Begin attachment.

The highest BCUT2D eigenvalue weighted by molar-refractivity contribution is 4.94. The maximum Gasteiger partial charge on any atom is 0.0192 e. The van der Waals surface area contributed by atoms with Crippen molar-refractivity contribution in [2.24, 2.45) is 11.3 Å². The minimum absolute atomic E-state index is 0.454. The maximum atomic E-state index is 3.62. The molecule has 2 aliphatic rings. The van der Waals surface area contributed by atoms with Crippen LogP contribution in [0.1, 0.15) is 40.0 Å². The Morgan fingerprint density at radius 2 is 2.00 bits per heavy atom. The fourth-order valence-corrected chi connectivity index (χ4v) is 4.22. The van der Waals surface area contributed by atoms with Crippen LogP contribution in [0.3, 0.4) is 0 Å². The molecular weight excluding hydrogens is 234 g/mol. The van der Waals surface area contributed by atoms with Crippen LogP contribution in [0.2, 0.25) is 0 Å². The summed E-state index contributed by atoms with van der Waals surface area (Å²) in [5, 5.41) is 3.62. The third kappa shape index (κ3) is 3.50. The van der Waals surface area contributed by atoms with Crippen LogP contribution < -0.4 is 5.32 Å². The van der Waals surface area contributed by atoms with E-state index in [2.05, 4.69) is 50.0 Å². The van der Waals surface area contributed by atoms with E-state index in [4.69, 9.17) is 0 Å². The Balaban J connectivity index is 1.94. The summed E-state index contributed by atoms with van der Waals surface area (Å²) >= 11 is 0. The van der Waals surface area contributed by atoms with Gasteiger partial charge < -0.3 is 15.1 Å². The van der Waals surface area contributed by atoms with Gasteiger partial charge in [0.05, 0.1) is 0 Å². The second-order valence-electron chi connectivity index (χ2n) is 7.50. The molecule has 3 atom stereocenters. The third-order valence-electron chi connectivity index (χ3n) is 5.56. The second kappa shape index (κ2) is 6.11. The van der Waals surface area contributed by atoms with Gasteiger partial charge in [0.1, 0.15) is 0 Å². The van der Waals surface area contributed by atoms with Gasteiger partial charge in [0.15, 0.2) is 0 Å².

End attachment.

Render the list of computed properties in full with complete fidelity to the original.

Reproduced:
The highest BCUT2D eigenvalue weighted by molar-refractivity contribution is 4.94. The maximum Gasteiger partial charge on any atom is 0.0192 e. The van der Waals surface area contributed by atoms with Crippen molar-refractivity contribution in [2.24, 2.45) is 11.3 Å². The minimum absolute atomic E-state index is 0.454. The maximum atomic E-state index is 3.62. The molecule has 2 aliphatic rings. The van der Waals surface area contributed by atoms with Crippen LogP contribution in [0.1, 0.15) is 40.0 Å². The Morgan fingerprint density at radius 2 is 2.00 bits per heavy atom. The fourth-order valence-corrected chi connectivity index (χ4v) is 4.22. The van der Waals surface area contributed by atoms with Crippen LogP contribution in [0.3, 0.4) is 0 Å². The molecular weight excluding hydrogens is 234 g/mol. The van der Waals surface area contributed by atoms with Crippen LogP contribution in [0.2, 0.25) is 0 Å². The summed E-state index contributed by atoms with van der Waals surface area (Å²) in [5, 5.41) is 3.62. The third kappa shape index (κ3) is 3.50. The van der Waals surface area contributed by atoms with Crippen LogP contribution < -0.4 is 5.32 Å². The van der Waals surface area contributed by atoms with E-state index in [2.05, 4.69) is 50.0 Å². The van der Waals surface area contributed by atoms with E-state index in [4.69, 9.17) is 0 Å². The Balaban J connectivity index is 1.94. The summed E-state index contributed by atoms with van der Waals surface area (Å²) >= 11 is 0. The van der Waals surface area contributed by atoms with Gasteiger partial charge < -0.3 is 15.1 Å². The van der Waals surface area contributed by atoms with Gasteiger partial charge in [0.05, 0.1) is 0 Å². The second-order valence-electron chi connectivity index (χ2n) is 7.50. The molecule has 3 atom stereocenters. The third-order valence-electron chi connectivity index (χ3n) is 5.56. The second kappa shape index (κ2) is 6.11. The van der Waals surface area contributed by atoms with Gasteiger partial charge in [0.1, 0.15) is 0 Å². The van der Waals surface area contributed by atoms with Gasteiger partial charge in [0.15, 0.2) is 0 Å².